City Hall set to relax planning guidelines to allow new pubs and restaurants on Patrick's Street

City Hall set to relax planning guidelines to allow new pubs and restaurants on Patrick's Street
Patrick's StreetPicture: Denis Minihane.

CITY HALL planners are set to relax guidelines that prevent new restaurants, cafes, and pubs opening on Patrick Street.

Currently, both sides of Patrick Street and the eastern side of Daunt’s Square, Opera Lane, and Winthrop Street are designated for retail outlets only, under the Cork City Development Plan 2015-2021.

The policy means restaurants, cafés and pubs are not generally allowed to open at ground level.

The strict guidelines were a key reason why Starbucks was forced to close its Patrick Street outlet last September after it opened without proper planning permission in 2015.

A relaxation of the rules could potentially bring new bars, restaurants and coffee shops to Cork’s iconic street.

City Hall director of planning, Fearghal Reidy, said the current restrictions will be reviewed because retail trends are changing and the local authority must adapt.

“It is evident that with changing trends in retail and shifts in city centre uses to more food and leisure-type uses, this policy may be overly restrictive, particularly in areas with a high degree of vacancy such as the western side of Patrick’s Street, located between William Street and Lavitt’s Quay,” said Mr Reidy.

The strict rules for Patrick’s Street were designed to ensure it didn’t become dominated by fast-food outlets, bookies, casinos and pubs.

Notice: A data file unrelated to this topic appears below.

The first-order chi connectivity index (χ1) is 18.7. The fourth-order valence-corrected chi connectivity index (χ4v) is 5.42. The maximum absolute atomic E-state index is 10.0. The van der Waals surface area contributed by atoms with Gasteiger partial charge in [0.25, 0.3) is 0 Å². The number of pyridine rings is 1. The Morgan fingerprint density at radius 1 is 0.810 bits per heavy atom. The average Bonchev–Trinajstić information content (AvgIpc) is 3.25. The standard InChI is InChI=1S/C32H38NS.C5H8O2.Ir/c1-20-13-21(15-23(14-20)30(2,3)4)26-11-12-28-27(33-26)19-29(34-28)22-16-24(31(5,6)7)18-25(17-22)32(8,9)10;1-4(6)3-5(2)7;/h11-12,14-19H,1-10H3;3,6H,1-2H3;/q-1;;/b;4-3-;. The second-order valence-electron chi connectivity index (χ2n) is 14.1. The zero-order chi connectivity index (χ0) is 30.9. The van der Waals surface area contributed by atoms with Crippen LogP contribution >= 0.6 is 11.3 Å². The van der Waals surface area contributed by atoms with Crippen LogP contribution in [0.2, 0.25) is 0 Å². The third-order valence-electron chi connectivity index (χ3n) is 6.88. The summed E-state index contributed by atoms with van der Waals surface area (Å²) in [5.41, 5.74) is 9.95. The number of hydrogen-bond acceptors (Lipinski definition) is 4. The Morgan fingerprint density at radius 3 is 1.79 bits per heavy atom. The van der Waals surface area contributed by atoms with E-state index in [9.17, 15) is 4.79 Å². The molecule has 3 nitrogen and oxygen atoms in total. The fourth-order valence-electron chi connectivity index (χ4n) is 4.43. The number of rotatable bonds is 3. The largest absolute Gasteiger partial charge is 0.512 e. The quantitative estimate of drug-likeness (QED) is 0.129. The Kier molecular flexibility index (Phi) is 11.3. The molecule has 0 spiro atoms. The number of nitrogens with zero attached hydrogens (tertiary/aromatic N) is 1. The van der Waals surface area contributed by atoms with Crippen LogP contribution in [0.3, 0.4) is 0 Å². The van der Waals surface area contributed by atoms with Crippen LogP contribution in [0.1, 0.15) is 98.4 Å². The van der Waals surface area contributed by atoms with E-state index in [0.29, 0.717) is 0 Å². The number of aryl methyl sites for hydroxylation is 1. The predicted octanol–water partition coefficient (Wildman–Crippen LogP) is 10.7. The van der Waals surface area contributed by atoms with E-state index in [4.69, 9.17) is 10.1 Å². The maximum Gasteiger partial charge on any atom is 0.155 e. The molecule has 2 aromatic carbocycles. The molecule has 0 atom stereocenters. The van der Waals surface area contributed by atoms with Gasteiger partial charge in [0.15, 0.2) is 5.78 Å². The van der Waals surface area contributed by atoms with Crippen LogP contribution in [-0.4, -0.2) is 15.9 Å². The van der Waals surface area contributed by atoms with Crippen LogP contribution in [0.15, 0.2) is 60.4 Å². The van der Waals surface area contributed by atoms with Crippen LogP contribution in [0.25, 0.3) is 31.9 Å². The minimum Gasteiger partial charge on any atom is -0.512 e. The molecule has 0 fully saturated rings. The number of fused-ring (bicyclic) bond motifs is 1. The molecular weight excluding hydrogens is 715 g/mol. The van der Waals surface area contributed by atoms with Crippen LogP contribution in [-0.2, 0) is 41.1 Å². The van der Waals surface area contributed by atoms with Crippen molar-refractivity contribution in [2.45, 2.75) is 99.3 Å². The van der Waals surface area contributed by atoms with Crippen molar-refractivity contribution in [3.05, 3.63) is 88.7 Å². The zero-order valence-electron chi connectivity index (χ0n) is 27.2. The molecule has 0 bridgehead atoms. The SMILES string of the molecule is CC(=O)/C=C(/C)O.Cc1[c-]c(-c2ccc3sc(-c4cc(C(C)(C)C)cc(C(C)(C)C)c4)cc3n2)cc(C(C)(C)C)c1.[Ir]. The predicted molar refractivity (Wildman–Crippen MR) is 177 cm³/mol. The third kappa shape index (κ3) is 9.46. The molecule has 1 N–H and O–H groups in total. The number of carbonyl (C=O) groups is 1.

Mr Reidy has now indicated that the policy could be relaxed in some circumstances while still protecting the unique character of the street.

He said: “The main higher-order retail core is now focused around the central part of St Patrick’s Street, Opera Lane, tapering off towards both ends.

“Shoppers and visitors to city centres are increasingly attracted by more leisure-type experiences. Increasing the potential for alternative uses such as café, bars, restaurants would enhance the vibrancy of the street and promote activity and active frontages.

“It is, therefore, considered timely to bring forward a variation of the City Development Plan to permit a greater array of uses on the street,” Mr Reidy added.

Cork Business Association chief executive Lawrence Owens said businesses are open to change and discussions to improve the retail offering in the city centre but has stressed that Patrick Street is Cork’s “iconic” street and should be protected.

“This could shape Patrick’s Street for the next 50 years. It is restricted in terms of keeping it as core retail but what we have suggested is that it needs engagement with businesses so they are consulted on what is next. 

"We don’t want to end up like O’Connell Street in Dublin, which is a disaster of planning where they threw everything at a city street. That’s a legacy that’s very hard to change.”

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